Jews feel mixed about Putin, Russias new president

MOSCOW — While Russians are viewing Vladimir Putin's ascent to power as a surprise New Year's present, Jewish observers both in Russia and the United States are decidedly more mixed.

Some share the general Russian population's enthusiasm for Putin, who became president Dec. 31 when Boris Yeltsin suddenly resigned. Others are cautiously optimistic.

Still others fear the possibility of increased anti-Semitism and a move away from democracy.

Little was known about Putin when Yeltsin nominated him to be prime minister in August.

But Putin's popularity soared in September with the start of the Chechen war, and it has skyrocketed more recently to unprecedented heights, approaching an 80 percent approval rating.

Putin, whose party came in a close second in December's parliamentary elections, is also seen as a shoo-in to win Russia's presidential elections in March.

Putin has recently cultivated an image of being friendly toward Jews.

In November, he met with leaders of the newly created Chabad Lubavitch-dominated Federation of Jewish Communities of Russia, telling them he was sympathetic to Jewish causes.

One enthusiastic supporter is Rabbi Zinovy Kogan, a leader of Reform Judaism in Russia. Kogan called Putin's rise to power "a positive development for Russian Jewry." He met with Putin last month after the prime minister returned from Norway, where he had met with Israeli Prime Minister Ehud Barak.

Putin "spoke very warmly about Barak, saying he was the single one there to support Russia's position over fighting terrorism in Chechnya," said Kogan, who is a leader of KEROOR, the Congress of Jewish Religious Communities and Organizations of Russia.

Putin said "he was going to supervise personally the investigation of the latest synagogue bombings and some other [recent] anti-Semitic acts," Kogan said.

However, Jews on the whole don't seem as happy as other educated and professional Russians about the rise to power of this former KGB colonel. Many fear that the popularity of the Russian war against Chechen rebels could have unfortunate repercussions for other ethnic groups.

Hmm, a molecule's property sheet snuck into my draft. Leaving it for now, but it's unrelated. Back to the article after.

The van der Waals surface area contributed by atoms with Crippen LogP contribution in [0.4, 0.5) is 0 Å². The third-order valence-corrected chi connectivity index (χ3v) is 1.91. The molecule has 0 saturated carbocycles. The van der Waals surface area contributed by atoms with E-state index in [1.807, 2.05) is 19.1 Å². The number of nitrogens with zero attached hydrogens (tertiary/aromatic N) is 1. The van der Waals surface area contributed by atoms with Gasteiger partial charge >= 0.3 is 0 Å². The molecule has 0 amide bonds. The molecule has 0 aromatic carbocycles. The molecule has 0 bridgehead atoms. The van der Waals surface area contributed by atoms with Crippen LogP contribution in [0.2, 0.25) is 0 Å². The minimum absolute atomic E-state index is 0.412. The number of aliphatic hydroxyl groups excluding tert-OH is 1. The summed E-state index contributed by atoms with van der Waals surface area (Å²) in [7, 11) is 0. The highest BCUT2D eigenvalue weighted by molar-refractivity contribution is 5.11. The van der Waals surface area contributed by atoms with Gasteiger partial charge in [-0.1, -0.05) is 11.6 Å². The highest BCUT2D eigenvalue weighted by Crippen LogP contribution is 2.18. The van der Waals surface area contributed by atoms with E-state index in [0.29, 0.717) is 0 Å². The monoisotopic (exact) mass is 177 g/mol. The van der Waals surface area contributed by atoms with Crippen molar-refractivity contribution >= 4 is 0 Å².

In Washington, Micah Naftalin, national director of the Union of Councils for Soviet Jews, said Putin "has risen to power on the back of a racist war which appeals to the worst xenophobic instincts of the Russians. We have to monitor him and make sure that he knows what we care about" and that pro-democracy forces and Jewish groups "hold him accountable."

Other leaders of American organizations working with Jews living in the former Soviet Union are taking a wait-and-see approach.

Putin recently "has talked about fighting the rise in anti-Semitism, and it will be important to see what type of leadership he exerts on this issue," said Mark Levin, executive director of the National Conference on Soviet Jewry.

"He has an opportunity to make his own mark in this area if he wants to," added Levin, whose group met with Putin two years ago.

Abraham Foxman, national director of the Anti-Defamation League, said political instability and uncertainty are always potentially troubling for Russia's Jews, because anti-Semitism is so pervasive there.

"Whatever one thought about Yeltsin, he provided a certain sense of stability and has courageously continued to speak out against anti-Semitism," he said. Because Putin was Yeltsin's chosen successor, he hopefully "will follow in the best of the Yeltsin tradition."

Meanwhile, Yeltsin and his wife arrived in Tel Aviv Wednesday for a three-day Christmas pilgrimage to the Holy Land.

Some worry that he was created by a Jewish media tycoon, who continues to shadow Russia's new leader. Putin's victory in the parliamentary elections is seen as at least partially attributable to the support of Boris Berezovsky, whose officially state-controlled national TV channel ORT openly manipulated Russian public opinion during the campaign, constantly praising Putin and pounding Putin's rivals for the presidency.

Expressing an opinion that is shared by many in Russia's Jewish intelligentsia, Moscow university lecturer Galina Eliasberg warned: "I don't think he will put the country in order. On the contrary, I have an impression that some force behind him can overwhelm him and then the army will seize power or something like that."

Said Russia's chief rabbi, Adolph Shayevich, who is active in the Russian Jewish Congress: "Boris Yeltsin has made a brilliant move. But it is hard to say whether the appointed successor will prove his real successor, including his attitude toward Jews."

At the official New Year's Eve reception at the Kremlin, Shayevich said Putin told him he wished "happiness and prosperity" to all Jews.

But Shayevich added, "It could be only an official gesture. We'll see."